Center for Research on Educational Access and Leadership Group

Research Center Celebrates Decade of Leading Educational Access and Change

 

CSUF News Service

Q&A With Dawn Person of C-REAL

 
C-REAL 10th Anniversary Celebration

 The following events are open to the public and proceeds will go toward supporting the center's programs, including the Dr. Jerry Hunter Student Travel Fund.

  • 4:30-7 p.m. Tuesday, Nov. 13, Titan Student Union Portola Pavilion — "From Research to Practice: Commemorating Our Legacy of Change," featuring research presentations and a panel discussion with alumni from the Ed.D. program. No charge.
  •  7 a.m. Saturday, Nov. 17, Student Recreation Center-Lawn Area — Family Fun Walk and Run. Cost: $25; $10 students
  • 3:30-7 p.m. Saturday, Nov. 17, Shoreline Village in Long Beach — Sunset Cruise, featuring games and a silent auction. Cost: $75; $40 students 
  • 10 a.m. Sunday, Nov. 18, Titan Student Union Portola Pavilion — Networking and Brunch. Cost: $15; $10 students.

 An invitation-only "Legacy Dinner" Nov. 16, hosted by the College of Education, will honor the center's past and present leaders.

To register for the public events, visit online.  For more information  email or call 657-278-8510.

For the past decade, Cal State Fullerton's Center for Research on Educational Access and Leadership was launched to develop a stronger research culture in the College of Education and to support the then-newly established doctor of education (Ed.D.) in educational leadership.  At the same time, a generation of social justice-minded research scholars emerged to support educational change and transformation.

Dawn Person, professor of educational leadership, launched the center within the College of Education in 2008. Over the last 10 years, the center, known as C-REAL, has trained and prepared more than 100 students for advanced study in education and related fields, as well as for careers in educational research.

"Our student researchers are solution-focused with a social justice lens. Their commitment to research supports effective educational practices that are essential to solving today's educational problems," said Person, the center's director. "Elevating marginalized communities and programs to support disenfranchised populations has been our focus."

Many of the center's research assistants have pursued master's degrees and doctorates in higher education, psychology and related fields to serve in educational leadership roles in Orange County and beyond.

Education faculty members, students and alumni are celebrating the center's 10th anniversary as part of Education Week Nov. 13-15. C-REAL anniversary activities also are planned for Nov. 16-18 to raise funds for the center's programs, including the Dr. Jerry Hunter Student Travel Fund.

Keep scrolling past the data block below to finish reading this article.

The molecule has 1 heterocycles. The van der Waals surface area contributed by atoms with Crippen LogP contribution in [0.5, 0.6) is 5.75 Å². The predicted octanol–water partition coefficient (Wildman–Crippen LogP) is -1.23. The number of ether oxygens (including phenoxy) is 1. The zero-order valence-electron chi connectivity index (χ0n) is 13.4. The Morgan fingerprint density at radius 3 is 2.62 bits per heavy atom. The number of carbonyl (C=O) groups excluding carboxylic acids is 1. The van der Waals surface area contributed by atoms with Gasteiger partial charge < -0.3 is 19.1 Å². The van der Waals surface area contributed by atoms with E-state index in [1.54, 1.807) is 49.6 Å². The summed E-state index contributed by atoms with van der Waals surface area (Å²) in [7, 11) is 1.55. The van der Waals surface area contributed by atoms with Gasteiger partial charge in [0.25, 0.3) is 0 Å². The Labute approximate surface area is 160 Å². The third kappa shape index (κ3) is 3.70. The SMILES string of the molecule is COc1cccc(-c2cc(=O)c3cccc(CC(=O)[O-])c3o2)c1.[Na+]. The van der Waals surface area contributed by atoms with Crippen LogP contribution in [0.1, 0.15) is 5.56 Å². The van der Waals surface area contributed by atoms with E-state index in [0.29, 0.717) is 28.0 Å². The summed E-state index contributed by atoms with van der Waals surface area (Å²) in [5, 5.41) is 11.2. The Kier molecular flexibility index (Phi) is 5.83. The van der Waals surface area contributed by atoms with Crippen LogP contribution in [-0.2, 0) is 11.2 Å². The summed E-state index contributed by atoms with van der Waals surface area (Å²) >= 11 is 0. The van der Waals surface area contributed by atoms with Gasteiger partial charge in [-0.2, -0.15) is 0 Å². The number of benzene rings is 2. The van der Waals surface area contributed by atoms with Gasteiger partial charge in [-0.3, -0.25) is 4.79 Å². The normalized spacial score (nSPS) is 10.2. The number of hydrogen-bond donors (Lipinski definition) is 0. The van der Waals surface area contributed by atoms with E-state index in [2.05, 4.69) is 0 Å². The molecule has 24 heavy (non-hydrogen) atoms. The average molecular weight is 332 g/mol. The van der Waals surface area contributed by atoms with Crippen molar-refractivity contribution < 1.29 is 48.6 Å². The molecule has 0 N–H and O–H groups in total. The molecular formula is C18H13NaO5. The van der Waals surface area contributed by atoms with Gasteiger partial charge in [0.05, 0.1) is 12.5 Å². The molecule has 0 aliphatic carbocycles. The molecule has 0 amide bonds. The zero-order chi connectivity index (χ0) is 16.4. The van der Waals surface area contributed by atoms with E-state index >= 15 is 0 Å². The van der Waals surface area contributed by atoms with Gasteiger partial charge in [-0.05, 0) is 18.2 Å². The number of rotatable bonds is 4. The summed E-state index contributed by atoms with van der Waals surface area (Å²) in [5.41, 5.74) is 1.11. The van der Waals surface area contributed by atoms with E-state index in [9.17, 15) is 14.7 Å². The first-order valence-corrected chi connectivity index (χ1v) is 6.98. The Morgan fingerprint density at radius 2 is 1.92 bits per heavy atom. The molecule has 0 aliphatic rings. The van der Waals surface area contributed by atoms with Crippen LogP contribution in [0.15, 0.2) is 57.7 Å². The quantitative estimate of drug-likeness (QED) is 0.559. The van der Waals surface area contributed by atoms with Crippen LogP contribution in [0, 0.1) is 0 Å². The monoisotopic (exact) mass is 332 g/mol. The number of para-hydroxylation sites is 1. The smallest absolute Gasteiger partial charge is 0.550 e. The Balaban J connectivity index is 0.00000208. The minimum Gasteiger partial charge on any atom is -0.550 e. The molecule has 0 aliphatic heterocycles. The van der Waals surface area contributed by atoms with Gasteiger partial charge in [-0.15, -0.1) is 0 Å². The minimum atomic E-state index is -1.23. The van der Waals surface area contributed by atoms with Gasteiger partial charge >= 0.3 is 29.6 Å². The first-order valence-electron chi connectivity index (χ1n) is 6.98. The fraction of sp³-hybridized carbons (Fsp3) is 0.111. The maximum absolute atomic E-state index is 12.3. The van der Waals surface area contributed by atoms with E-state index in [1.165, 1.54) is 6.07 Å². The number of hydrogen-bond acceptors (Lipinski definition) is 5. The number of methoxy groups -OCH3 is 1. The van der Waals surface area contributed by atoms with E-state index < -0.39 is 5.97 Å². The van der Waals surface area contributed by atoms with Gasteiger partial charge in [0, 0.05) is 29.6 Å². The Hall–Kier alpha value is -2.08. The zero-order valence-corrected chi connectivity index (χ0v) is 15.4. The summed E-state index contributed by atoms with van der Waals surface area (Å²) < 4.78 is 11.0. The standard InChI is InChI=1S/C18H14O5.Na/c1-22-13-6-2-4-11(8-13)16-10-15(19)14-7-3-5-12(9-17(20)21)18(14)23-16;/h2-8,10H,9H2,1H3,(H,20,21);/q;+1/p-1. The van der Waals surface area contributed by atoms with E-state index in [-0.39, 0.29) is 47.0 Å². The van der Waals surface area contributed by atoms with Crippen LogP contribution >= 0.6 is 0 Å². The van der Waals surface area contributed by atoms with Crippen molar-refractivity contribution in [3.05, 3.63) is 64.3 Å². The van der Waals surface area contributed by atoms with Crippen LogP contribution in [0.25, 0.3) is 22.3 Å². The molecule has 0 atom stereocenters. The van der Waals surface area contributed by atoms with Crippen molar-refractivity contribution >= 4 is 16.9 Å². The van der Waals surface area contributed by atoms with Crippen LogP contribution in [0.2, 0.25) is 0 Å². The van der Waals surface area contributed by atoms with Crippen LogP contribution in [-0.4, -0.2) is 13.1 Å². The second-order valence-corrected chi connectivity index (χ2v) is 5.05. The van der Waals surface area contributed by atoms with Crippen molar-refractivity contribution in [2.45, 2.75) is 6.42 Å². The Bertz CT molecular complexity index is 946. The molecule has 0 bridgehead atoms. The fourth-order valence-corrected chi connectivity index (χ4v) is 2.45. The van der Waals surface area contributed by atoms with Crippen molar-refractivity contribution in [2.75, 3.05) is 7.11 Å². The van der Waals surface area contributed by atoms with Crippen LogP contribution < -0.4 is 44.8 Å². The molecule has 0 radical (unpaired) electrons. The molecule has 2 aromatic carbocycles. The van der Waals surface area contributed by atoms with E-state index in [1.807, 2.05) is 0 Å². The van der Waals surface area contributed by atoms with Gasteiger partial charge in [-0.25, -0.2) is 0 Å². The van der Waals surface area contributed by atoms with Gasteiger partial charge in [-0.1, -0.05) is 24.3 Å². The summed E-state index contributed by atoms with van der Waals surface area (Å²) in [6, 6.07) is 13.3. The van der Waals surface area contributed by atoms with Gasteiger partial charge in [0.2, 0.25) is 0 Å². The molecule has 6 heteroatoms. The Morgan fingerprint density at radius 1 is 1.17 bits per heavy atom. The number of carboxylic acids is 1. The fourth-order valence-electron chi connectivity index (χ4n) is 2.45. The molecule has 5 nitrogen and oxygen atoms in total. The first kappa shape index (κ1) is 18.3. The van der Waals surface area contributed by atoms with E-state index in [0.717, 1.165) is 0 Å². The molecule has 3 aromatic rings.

What are you most proud of?

The center and its research assistants have contributed to the assessment and evaluation of more than 50 educational projects, grants and programs — both on and off campus. Education faculty members, credential students, graduate students, as well as current students and alumni in the Ed.D program, have had the opportunity to perform cutting-edge research.

What are some of the research project highlights?

Some of the center's projects have focused on men of color and community college success; college readiness; the arts in preschool through high school; gaming and learning; dual-language programs; student affairs' effectiveness of services for veterans; instilling 'Habit of Mind' as a college intervention for student success; and, engaging more students of color and women in stem cell research and in allied health and environmental sciences. The center's long-term contribution to the Maywood community has led to an annual education fair, presented by students in the master’s in education-higher education program, as well as journal publications, conference presentations, and 10 years of ongoing engagement with families, schools and the community.

How has the center been transformative in education?

Some examples include how the center helped the U.S. Department of Education address the closing of for-profit colleges — a public issue that affected many Californians. Students were disenfranchised as a result of this tragic situation, and the center was asked to partner with agencies in the state to respond. We designed, trained and equipped volunteer CSUF students and alumni to respond to affected students with accurate information concerning complex financial aid issues. Internationally, the center has contributed to the professionalization of student affairs in South Africa, trained English teachers in pedagogical inclusiveness and creativity in China, and has worked with educators in Australia, Russia and Cyprus on global higher education issues such as resiliency, effective pedagogical practices for diverse learners from primary to post-secondary schools.

What are the benefits for research assistants?

At the center, we prepare students to become learners, researchers and leaders. Our doctoral candidates gain skills in research and applications for best practices in educational settings, and they learn to work in a truly collaborative environment that is inclusive, and honors diversity of thought and perspectives. We develop students to be empathic, transformational leaders in their chosen field of study. We help them see the inequities in our educational system and seek to find solutions.

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